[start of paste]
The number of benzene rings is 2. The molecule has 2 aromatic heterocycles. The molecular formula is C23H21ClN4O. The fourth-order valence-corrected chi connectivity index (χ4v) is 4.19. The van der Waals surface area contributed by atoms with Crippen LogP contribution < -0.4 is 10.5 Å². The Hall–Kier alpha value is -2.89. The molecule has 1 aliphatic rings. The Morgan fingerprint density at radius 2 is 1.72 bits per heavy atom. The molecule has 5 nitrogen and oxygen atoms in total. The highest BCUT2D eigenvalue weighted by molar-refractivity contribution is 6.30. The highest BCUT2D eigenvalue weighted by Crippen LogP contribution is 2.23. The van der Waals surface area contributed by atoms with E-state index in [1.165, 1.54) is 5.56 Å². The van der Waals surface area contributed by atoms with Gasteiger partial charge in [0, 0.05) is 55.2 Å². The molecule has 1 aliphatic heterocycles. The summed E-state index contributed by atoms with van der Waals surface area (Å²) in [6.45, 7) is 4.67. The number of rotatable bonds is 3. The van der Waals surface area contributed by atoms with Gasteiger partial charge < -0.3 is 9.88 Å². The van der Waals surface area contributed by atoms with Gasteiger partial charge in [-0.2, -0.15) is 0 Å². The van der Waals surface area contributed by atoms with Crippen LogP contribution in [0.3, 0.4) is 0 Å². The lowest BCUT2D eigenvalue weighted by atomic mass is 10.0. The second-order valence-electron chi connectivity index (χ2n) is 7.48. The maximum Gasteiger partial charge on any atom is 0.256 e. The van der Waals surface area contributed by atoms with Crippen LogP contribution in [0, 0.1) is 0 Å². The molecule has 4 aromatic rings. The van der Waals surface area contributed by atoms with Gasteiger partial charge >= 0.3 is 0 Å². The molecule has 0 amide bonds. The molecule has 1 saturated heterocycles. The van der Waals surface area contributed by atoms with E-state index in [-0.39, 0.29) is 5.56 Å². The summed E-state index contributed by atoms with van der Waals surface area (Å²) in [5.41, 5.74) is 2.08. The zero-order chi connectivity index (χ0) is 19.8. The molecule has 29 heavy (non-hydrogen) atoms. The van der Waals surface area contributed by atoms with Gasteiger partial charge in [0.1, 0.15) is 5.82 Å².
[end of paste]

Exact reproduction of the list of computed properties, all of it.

The number of benzene rings is 2. The molecule has 2 aromatic heterocycles. The molecular formula is C23H21ClN4O. The fourth-order valence-corrected chi connectivity index (χ4v) is 4.19. The van der Waals surface area contributed by atoms with Crippen LogP contribution < -0.4 is 10.5 Å². The Hall–Kier alpha value is -2.89. The molecule has 1 aliphatic rings. The Morgan fingerprint density at radius 2 is 1.72 bits per heavy atom. The molecule has 5 nitrogen and oxygen atoms in total. The highest BCUT2D eigenvalue weighted by molar-refractivity contribution is 6.30. The highest BCUT2D eigenvalue weighted by Crippen LogP contribution is 2.23. The van der Waals surface area contributed by atoms with E-state index in [1.165, 1.54) is 5.56 Å². The van der Waals surface area contributed by atoms with Gasteiger partial charge in [0, 0.05) is 55.2 Å². The molecule has 1 aliphatic heterocycles. The summed E-state index contributed by atoms with van der Waals surface area (Å²) in [6.45, 7) is 4.67. The number of rotatable bonds is 3. The van der Waals surface area contributed by atoms with Gasteiger partial charge < -0.3 is 9.88 Å². The van der Waals surface area contributed by atoms with Gasteiger partial charge in [-0.2, -0.15) is 0 Å². The van der Waals surface area contributed by atoms with Crippen LogP contribution in [0.3, 0.4) is 0 Å². The lowest BCUT2D eigenvalue weighted by atomic mass is 10.0. The second-order valence-electron chi connectivity index (χ2n) is 7.48. The maximum Gasteiger partial charge on any atom is 0.256 e. The van der Waals surface area contributed by atoms with Crippen LogP contribution in [0, 0.1) is 0 Å². The molecule has 4 aromatic rings. The van der Waals surface area contributed by atoms with Gasteiger partial charge >= 0.3 is 0 Å². The molecule has 0 amide bonds. The molecule has 1 saturated heterocycles. The van der Waals surface area contributed by atoms with E-state index in [-0.39, 0.29) is 5.56 Å². The summed E-state index contributed by atoms with van der Waals surface area (Å²) in [5.41, 5.74) is 2.08. The zero-order chi connectivity index (χ0) is 19.8. The molecule has 29 heavy (non-hydrogen) atoms. The van der Waals surface area contributed by atoms with Gasteiger partial charge in [0.1, 0.15) is 5.82 Å².